Should I have two whiteboards, one for proposals, and one for votes? I can get away with one whiteboard. The vote messages can also be with the same message format as the propose messages. A reasonable format is [chain, e, sender-id].

I just need one type of process, because there is no distinguished leader process. There will be two actions to check. 

The propose action would be something like this.
if epoch % N = myid then 
find parent chain to be the longest notarized chain seen so far by searching the whiteboard with a macro.
Add block to the chain, and
bcast <chain, e, sender-id> 
The bcast would be done just by adding this message to the Msgs set for anyone to see. 

The vote action would be something like this. 
If len(chain+e)> len(any notarized chain) 
then bcast yes for <chain, e, id>.

Is there an order to the votes? Not necessarily. If you find a proposal for an epoch you pick, you can send a vote for it. You can even send duplicate vote, the Msgs Set will ignore duplicate votes, because it is a set. 

What should the epoch progression rule be? For safety verification, I am checking with and asynchronous environment. The protocol doesn't even have lock-step rounds requirement. A node does not wait for hearing from other nodes to increase its epoch and propose. The only part where some constraint is imposed is when proposing, you have to choose your parent as notarized chain, and that doesn't impose constraint on how epochs are chosen. What about this?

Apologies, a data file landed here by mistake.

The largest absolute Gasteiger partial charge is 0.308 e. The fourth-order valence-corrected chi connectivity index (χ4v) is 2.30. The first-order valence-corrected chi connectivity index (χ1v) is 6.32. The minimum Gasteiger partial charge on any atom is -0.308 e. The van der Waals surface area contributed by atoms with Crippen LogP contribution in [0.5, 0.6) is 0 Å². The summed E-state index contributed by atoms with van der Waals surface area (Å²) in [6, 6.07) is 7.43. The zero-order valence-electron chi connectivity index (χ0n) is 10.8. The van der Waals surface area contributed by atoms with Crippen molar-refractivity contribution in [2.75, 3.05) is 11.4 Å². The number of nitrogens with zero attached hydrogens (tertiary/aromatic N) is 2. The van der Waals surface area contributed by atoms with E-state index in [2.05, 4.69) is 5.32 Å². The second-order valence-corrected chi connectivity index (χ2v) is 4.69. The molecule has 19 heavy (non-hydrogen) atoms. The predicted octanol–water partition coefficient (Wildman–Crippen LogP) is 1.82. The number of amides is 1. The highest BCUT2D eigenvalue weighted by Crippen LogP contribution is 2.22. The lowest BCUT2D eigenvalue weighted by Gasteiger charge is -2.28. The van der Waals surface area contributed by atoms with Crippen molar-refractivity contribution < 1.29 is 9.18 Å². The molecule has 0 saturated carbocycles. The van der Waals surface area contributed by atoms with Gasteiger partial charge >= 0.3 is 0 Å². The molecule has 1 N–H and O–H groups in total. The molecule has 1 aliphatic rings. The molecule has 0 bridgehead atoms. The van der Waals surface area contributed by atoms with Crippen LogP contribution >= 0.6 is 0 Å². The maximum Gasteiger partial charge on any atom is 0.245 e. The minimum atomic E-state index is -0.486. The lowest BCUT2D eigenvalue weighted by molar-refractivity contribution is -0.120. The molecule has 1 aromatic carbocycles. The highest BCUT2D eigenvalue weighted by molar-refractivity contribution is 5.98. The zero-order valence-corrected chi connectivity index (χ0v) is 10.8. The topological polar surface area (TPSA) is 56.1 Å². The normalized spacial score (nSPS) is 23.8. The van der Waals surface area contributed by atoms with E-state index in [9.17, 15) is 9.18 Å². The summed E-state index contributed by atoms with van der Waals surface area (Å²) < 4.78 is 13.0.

While (TRUE)
with e \in Epochs 
if e%n = self, Propose(e) 
else if \E propose for e in Msgs then Vote(e)

So a node picks any random e from Epochs, this can make us jump too far in future but it is ok, we want to model check this with any order of epochs in a completely asynchronous environment. This is a bold way to test the protocol, isn't it?

Delving a layer deeper

Finding the notarized chain will require writing some macros that filter messages from the Message Set, i.e. Msgs. I suspect the hard part of the protocol is finding the longest notarized chain to attach to. And while we are talking about chains in Msgs, in the initial state Msgs contain the origin block for the nodes to build on.

What are the variables maintained at each process? I need to have nChain: the maximum notarized chain length a process has seen. I guess that is it, the process does not need to maintain any other state. It may even be possible to derive this from Msgs and use it as such without assigning it to a variable. But assigning to variable nChain would be good for me to have something to watch for in the debug mode, otherwise it would be very hard to follow what is going on just by ogling Msgs.

FindMaxChain(e) is tricky to write. Then for finding max notarized chain, I need to also check for majority senders endorsing the chain.